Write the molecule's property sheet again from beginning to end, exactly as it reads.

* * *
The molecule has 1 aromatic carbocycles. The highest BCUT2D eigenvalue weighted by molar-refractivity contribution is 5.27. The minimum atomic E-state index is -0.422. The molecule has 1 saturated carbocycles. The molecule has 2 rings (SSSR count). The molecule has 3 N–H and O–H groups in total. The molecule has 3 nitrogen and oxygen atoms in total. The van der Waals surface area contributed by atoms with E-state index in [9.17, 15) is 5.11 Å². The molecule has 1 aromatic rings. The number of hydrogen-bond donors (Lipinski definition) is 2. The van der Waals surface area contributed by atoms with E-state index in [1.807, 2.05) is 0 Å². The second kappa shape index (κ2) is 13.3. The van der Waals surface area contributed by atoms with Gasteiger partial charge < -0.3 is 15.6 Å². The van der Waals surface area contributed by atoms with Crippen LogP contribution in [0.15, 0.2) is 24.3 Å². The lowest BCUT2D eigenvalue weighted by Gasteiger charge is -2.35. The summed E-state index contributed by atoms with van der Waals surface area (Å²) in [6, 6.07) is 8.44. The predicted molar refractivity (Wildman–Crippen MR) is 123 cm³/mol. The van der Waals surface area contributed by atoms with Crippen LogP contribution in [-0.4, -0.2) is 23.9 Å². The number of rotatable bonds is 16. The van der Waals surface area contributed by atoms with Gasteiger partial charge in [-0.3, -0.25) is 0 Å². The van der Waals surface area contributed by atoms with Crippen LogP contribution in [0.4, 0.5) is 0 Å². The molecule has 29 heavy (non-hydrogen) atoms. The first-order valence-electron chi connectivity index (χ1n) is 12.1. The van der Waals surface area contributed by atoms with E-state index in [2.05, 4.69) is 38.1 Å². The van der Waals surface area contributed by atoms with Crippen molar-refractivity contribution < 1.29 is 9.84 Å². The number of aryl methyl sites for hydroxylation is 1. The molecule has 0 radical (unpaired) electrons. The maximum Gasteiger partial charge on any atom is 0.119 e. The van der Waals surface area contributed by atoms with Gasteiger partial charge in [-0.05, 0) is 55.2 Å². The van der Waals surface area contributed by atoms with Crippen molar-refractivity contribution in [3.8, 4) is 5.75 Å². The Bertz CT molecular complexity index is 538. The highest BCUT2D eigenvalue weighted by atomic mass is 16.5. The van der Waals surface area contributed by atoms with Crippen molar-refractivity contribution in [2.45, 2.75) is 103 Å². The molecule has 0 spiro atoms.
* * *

The molecule has 1 aromatic carbocycles. The highest BCUT2D eigenvalue weighted by molar-refractivity contribution is 5.27. The minimum atomic E-state index is -0.422. The molecule has 1 saturated carbocycles. The molecule has 2 rings (SSSR count). The molecule has 3 N–H and O–H groups in total. The molecule has 3 nitrogen and oxygen atoms in total. The van der Waals surface area contributed by atoms with E-state index in [9.17, 15) is 5.11 Å². The molecule has 1 aromatic rings. The number of hydrogen-bond donors (Lipinski definition) is 2. The van der Waals surface area contributed by atoms with E-state index in [1.807, 2.05) is 0 Å². The second kappa shape index (κ2) is 13.3. The van der Waals surface area contributed by atoms with Gasteiger partial charge < -0.3 is 15.6 Å². The van der Waals surface area contributed by atoms with Crippen LogP contribution in [0.15, 0.2) is 24.3 Å². The lowest BCUT2D eigenvalue weighted by Gasteiger charge is -2.35. The summed E-state index contributed by atoms with van der Waals surface area (Å²) in [6, 6.07) is 8.44. The predicted molar refractivity (Wildman–Crippen MR) is 123 cm³/mol. The van der Waals surface area contributed by atoms with Crippen LogP contribution in [-0.4, -0.2) is 23.9 Å². The number of rotatable bonds is 16. The van der Waals surface area contributed by atoms with Gasteiger partial charge in [-0.3, -0.25) is 0 Å². The van der Waals surface area contributed by atoms with Crippen LogP contribution in [0.4, 0.5) is 0 Å². The molecule has 29 heavy (non-hydrogen) atoms. The first-order valence-electron chi connectivity index (χ1n) is 12.1. The van der Waals surface area contributed by atoms with E-state index in [2.05, 4.69) is 38.1 Å². The van der Waals surface area contributed by atoms with Crippen molar-refractivity contribution < 1.29 is 9.84 Å². The number of aryl methyl sites for hydroxylation is 1. The molecule has 0 radical (unpaired) electrons. The maximum Gasteiger partial charge on any atom is 0.119 e. The van der Waals surface area contributed by atoms with Gasteiger partial charge in [-0.05, 0) is 55.2 Å². The van der Waals surface area contributed by atoms with Crippen molar-refractivity contribution in [3.8, 4) is 5.75 Å². The Bertz CT molecular complexity index is 538. The highest BCUT2D eigenvalue weighted by atomic mass is 16.5. The van der Waals surface area contributed by atoms with Crippen molar-refractivity contribution in [2.45, 2.75) is 103 Å². The molecule has 0 spiro atoms.